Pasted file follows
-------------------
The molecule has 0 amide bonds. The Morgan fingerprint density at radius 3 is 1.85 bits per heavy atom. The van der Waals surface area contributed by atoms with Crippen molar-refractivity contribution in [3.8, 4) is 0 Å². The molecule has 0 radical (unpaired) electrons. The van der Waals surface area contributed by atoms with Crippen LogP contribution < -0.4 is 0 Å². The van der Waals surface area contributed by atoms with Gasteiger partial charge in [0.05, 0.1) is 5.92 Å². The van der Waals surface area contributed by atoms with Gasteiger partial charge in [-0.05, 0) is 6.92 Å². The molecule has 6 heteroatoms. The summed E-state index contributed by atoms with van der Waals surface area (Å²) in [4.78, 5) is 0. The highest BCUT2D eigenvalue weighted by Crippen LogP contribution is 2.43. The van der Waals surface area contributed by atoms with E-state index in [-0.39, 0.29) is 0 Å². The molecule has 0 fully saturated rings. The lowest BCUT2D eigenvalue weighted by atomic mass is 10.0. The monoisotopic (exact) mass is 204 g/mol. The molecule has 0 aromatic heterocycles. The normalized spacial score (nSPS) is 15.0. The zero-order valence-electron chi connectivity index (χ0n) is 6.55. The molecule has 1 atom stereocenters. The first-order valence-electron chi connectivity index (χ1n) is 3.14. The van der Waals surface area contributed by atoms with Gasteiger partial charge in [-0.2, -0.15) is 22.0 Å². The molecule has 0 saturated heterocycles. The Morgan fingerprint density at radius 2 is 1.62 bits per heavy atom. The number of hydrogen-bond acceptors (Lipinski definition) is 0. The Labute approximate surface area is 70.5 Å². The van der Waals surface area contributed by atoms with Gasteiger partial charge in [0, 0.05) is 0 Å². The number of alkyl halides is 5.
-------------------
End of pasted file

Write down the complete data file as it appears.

The molecule has 0 amide bonds. The Morgan fingerprint density at radius 3 is 1.85 bits per heavy atom. The van der Waals surface area contributed by atoms with Crippen molar-refractivity contribution in [3.8, 4) is 0 Å². The molecule has 0 radical (unpaired) electrons. The van der Waals surface area contributed by atoms with Crippen LogP contribution < -0.4 is 0 Å². The van der Waals surface area contributed by atoms with Gasteiger partial charge in [0.05, 0.1) is 5.92 Å². The van der Waals surface area contributed by atoms with Gasteiger partial charge in [-0.05, 0) is 6.92 Å². The molecule has 6 heteroatoms. The summed E-state index contributed by atoms with van der Waals surface area (Å²) in [4.78, 5) is 0. The highest BCUT2D eigenvalue weighted by Crippen LogP contribution is 2.43. The van der Waals surface area contributed by atoms with E-state index in [-0.39, 0.29) is 0 Å². The molecule has 0 fully saturated rings. The lowest BCUT2D eigenvalue weighted by atomic mass is 10.0. The monoisotopic (exact) mass is 204 g/mol. The molecule has 0 aromatic heterocycles. The normalized spacial score (nSPS) is 15.0. The zero-order valence-electron chi connectivity index (χ0n) is 6.55. The molecule has 1 atom stereocenters. The first-order valence-electron chi connectivity index (χ1n) is 3.14. The van der Waals surface area contributed by atoms with Gasteiger partial charge in [-0.2, -0.15) is 22.0 Å². The molecule has 0 saturated heterocycles. The Morgan fingerprint density at radius 2 is 1.62 bits per heavy atom. The number of hydrogen-bond acceptors (Lipinski definition) is 0. The Labute approximate surface area is 70.5 Å². The van der Waals surface area contributed by atoms with Gasteiger partial charge in [0, 0.05) is 0 Å². The number of alkyl halides is 5.